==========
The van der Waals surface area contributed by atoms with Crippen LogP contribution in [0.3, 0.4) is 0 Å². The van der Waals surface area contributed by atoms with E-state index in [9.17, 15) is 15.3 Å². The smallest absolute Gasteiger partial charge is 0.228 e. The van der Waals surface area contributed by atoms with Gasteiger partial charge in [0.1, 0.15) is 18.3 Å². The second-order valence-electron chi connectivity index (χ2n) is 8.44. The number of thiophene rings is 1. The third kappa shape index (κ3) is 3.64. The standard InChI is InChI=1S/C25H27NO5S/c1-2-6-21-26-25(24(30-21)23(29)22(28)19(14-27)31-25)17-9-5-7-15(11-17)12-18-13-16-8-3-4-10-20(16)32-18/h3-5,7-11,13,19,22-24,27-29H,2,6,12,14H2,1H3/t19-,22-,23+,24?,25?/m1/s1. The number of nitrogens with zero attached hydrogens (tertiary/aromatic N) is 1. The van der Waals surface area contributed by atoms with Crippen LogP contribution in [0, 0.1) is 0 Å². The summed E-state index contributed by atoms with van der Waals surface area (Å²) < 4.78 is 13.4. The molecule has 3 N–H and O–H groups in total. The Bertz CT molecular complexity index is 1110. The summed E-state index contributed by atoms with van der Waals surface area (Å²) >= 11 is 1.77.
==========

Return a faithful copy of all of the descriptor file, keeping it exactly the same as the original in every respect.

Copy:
The van der Waals surface area contributed by atoms with Crippen LogP contribution in [0.3, 0.4) is 0 Å². The van der Waals surface area contributed by atoms with E-state index in [9.17, 15) is 15.3 Å². The smallest absolute Gasteiger partial charge is 0.228 e. The van der Waals surface area contributed by atoms with Gasteiger partial charge in [0.1, 0.15) is 18.3 Å². The second-order valence-electron chi connectivity index (χ2n) is 8.44. The number of thiophene rings is 1. The third kappa shape index (κ3) is 3.64. The standard InChI is InChI=1S/C25H27NO5S/c1-2-6-21-26-25(24(30-21)23(29)22(28)19(14-27)31-25)17-9-5-7-15(11-17)12-18-13-16-8-3-4-10-20(16)32-18/h3-5,7-11,13,19,22-24,27-29H,2,6,12,14H2,1H3/t19-,22-,23+,24?,25?/m1/s1. The number of nitrogens with zero attached hydrogens (tertiary/aromatic N) is 1. The van der Waals surface area contributed by atoms with Crippen LogP contribution in [0, 0.1) is 0 Å². The summed E-state index contributed by atoms with van der Waals surface area (Å²) < 4.78 is 13.4. The molecule has 3 N–H and O–H groups in total. The Bertz CT molecular complexity index is 1110. The summed E-state index contributed by atoms with van der Waals surface area (Å²) >= 11 is 1.77.